I am also the director of the “Beringa Bioarchaeology and Archaeology Project” in the Majes valley (Department of Arequipa), which I have been running since 2001. We have recovered at least 150 individuals from this Wari-affiliated site, including intact mummies and partially complete skeletons. These mortuary and osteological data are providing a much needed view of life in the southern hinterland of the Wari domain.


Disturbed burial from the Wari affiliated site of Beringa, Majes Valley, Dept. of Arequipa, where I directed excavations as part of my dissertation research. (Photo by T.A. Tung)

I am also the Project Bioarchaeologist for the “Conchopata Archaeological Project” (CAP), directed by William Isbell and Anita Cook. This is an important Wari imperial site located in the city of Ayacucho. My osteological analysis of the approximately 330 burials—only some of which are complete—recovered by the CAP team has provided the basis for documenting health status and mortuary rituals in the Wari imperial heartland. We continue to conduct stable isotope analyses of this mortuary population to better understand changes in diet and nutrition from the early to late phases of Wari imperial rule and to the time of Wari decline. Those studies are particularly focused on gender-based differences in diet and how those change through time. My collaborators and I are also embarking on a new ancient epigenetic analysis of this community (see above).

Adult female cranium covered in cinnabar, from the Wari site of Conchopata. (Conchopata Archaeological Project directed by William Isbell and Anita Cook.) (Photo by T.A. Tung)

I also collaborate with Dr. Steve Wernke, director of the “Tuti Antiguo Archaeological Project” in the Colca valley of southern highland Peru (Department of Arequipa). I am the Project Bioarchaeologist, and I oversaw the excavation and analysis of human burials from two major sectors at the site of Malata: 1) the Late Horizon (Inka era, AD 1450 – 1532) burial towers (chullpas) located at the eastern edge of the site and 2) the early colonial Spanish chapel where individuals were interred under the chapel floor. Analysis of these human remains ties into my broader interests in the biocultural effects of imperialism and colonialism, for this local Collagua ethnic group was first conquered by the Inka, and shortly thereafter, by the Spanish.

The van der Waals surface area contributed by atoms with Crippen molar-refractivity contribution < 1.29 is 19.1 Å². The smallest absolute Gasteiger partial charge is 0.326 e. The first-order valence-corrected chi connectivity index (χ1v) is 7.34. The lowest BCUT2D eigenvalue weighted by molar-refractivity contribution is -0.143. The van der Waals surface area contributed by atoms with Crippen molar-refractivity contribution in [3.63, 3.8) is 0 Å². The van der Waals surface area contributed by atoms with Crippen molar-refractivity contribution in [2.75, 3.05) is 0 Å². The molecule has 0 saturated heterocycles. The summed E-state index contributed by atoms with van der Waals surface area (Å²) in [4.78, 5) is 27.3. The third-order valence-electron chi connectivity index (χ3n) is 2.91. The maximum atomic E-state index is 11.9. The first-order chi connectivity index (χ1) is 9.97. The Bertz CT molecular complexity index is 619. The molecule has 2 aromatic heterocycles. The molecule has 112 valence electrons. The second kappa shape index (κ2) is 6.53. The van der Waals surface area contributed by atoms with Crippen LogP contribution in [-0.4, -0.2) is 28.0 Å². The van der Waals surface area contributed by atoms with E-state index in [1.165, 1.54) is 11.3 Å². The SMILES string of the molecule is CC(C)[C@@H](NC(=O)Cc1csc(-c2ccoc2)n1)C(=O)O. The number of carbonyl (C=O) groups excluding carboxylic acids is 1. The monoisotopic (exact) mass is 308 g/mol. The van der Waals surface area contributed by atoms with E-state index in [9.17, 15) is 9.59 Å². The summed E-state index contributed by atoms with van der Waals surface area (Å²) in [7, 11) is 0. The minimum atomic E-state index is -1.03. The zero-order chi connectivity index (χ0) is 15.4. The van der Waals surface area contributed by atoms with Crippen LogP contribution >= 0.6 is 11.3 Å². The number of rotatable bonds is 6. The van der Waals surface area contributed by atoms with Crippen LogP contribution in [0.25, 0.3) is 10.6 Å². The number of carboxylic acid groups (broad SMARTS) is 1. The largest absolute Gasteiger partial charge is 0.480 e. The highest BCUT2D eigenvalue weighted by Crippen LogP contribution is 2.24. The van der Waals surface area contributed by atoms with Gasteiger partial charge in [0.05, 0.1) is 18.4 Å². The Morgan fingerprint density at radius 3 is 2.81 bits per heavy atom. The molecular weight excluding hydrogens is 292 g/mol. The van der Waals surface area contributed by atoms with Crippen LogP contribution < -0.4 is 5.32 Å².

Excavating an adult male burial from under the floor of an early colonial chapel at the site of Malata, Colca Valley, Dept. of Arequipa. (Tuti Antiguo Archaeology Project directed by Steve Wernke.) (Photo by S.A.Wernke)

My most recent bioarcheological project is an important study of an enslaved community that was buried (without any grave markers) at the former Grassmere Plantation in Nashville, Tennessee. (This area is now the Nashville Zoo.) In collaboration with the CRM firm, TRC Solutions, the Historic Site Manager at the Nashville Zoo (Tori Mason), and Dr. Shannon Hodges of MTSU, we have been working to reconstruct the life experiences of those individuals who were omitted from the written records at the plantation. Using stable isotope analysis (oxygen and strontium), I have been particularly focused on examining whether the people buried there were from the local Nashville area or if they were forced to move to the Grassmere Plantation later in their lives. The stable isotope analyses of carbon and nitrogen are also aiding in reconstructing the diet and nutritional profile of the enslaved community.

The Dedication Ceremony for the 20 enslaved individuals from the Grassmere Plantation (now the Nashville Zoo), organized and hosted by the Historic Preservation Department of the Nashville Zoo. (Photo by T.A. Tung)